Little ground exists between Halloween and Freemasonry. Here and there a costume ball or an orange crepe paper centerpiece marks the passing of the season, but that is probably the extent of any connectivity. For me, the holiday has always been an important one even as my own little goblins have forsaken the quest for candy for more adult like pursuits.
This is the first year of a house devoid of pint sized celebrants leaving me to reorient myself to the signs of the season. Few could argue that the air itself reminds us that it is autumn – it comes from the harvest; the slow subjugation of the sun; the withering leaves. Today, I’ve come to see the holiday in a different perspective, a Hermetic point of view that, in a sense, encapsulates some importance of the season.
For me, Halloween is the point upon which my spiritual year turns. It is the window between the bountiful summer that comes from the victorious sun and its falls closer to the horizon. Autumn is the stretching shadow that foretells of things to come. This is when the cold seeps in, the dead begin to walk and ghosts skulk out from shadows.
As an adult, I’ve found a greater love of the holiday with a deeper sense of what it represents. My childhood memories of the season have paved the road of time with recollections of cheap drugstore costumes imbued with magical powers – powers that allowed me to wantonly go door-to-door in search of candy. These magical powers were not remarkable themselves but the costumes that they came from were. They gave me the power to pretend for a time to be someone else. Besides being a day of candy corn and mummy dogs, the celebration of Halloween is a way of celebrating the opposite ideation of ourselves – to be something more than what we are. In doing so, it allows us to assume that things power, if even if for an instance.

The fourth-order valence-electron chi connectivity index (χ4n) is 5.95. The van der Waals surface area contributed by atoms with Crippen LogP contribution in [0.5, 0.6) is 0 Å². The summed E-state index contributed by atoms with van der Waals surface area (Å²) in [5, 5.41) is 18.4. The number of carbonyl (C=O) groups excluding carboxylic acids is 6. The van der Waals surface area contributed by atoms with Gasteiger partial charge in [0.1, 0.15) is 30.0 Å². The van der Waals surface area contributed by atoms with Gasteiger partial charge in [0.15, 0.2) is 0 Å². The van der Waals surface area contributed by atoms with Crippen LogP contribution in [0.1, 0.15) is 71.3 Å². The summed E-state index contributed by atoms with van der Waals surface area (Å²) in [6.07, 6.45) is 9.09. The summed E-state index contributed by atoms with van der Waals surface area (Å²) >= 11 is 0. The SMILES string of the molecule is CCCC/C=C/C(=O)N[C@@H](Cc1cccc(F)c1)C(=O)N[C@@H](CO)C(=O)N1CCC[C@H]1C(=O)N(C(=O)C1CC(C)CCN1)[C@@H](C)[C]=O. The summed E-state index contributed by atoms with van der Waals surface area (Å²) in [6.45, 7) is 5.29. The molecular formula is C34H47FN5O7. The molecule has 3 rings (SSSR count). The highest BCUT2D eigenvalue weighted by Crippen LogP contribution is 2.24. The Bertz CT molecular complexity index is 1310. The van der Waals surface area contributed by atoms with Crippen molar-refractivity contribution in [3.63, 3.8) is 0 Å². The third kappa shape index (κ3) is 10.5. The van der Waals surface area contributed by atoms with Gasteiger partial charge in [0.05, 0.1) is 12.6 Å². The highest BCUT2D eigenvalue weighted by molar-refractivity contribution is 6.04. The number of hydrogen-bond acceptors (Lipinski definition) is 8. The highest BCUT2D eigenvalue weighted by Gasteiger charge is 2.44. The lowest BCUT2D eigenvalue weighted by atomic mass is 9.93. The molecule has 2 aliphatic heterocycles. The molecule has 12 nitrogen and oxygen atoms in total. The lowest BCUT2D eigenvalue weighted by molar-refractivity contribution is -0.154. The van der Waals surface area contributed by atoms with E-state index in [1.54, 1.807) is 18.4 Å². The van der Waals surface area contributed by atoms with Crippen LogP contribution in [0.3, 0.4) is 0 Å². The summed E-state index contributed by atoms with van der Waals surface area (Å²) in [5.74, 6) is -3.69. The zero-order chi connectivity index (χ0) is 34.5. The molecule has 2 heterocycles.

Understandably, this ignores the traditions of Samhain or dia de los muertos as they each in kind have their own specific practices. Rather than celebrating the dead or forestalling their return, I see the fundamental aspect of Halloween as the celebration of becoming something we wish we were. The season reminds us of this with the change in the air that it brings. It taunts us with the slowly enveloping cocoon of winter looming before us.
The lessons I glean from All Hallows Eve are the forces of change at work in both our physical and mental universe as we reminiscence and contemplate the imaginary roles of our past and future selves. It is the polarity that the Kyablion speaks of and the duality that such polarity embodies. From those thoughts go our fears on the flickering lights of the jack-o-lantern and upon the whispers of invisible ghosts.
The celebration of the harvest and of Halloween gives us command over the power of our past and shows us the potential of our future. It puts us in charge of who we are at this moment of being in a way similar to the action of becoming HIram Abiff. Fundamentally, it represents our own juxtaposition of static change giving us, perhaps, a glimpse of some dimensional otherness.
That’s what Halloween reminds me of – melancholy and spice; damp eyes wet with the glimmer of the future; it’s imagining what we want to be.
It’s Halloween, time for us to assume an imaginary mantle of some otherness of who we want to be… even if for just a few fleeting hours.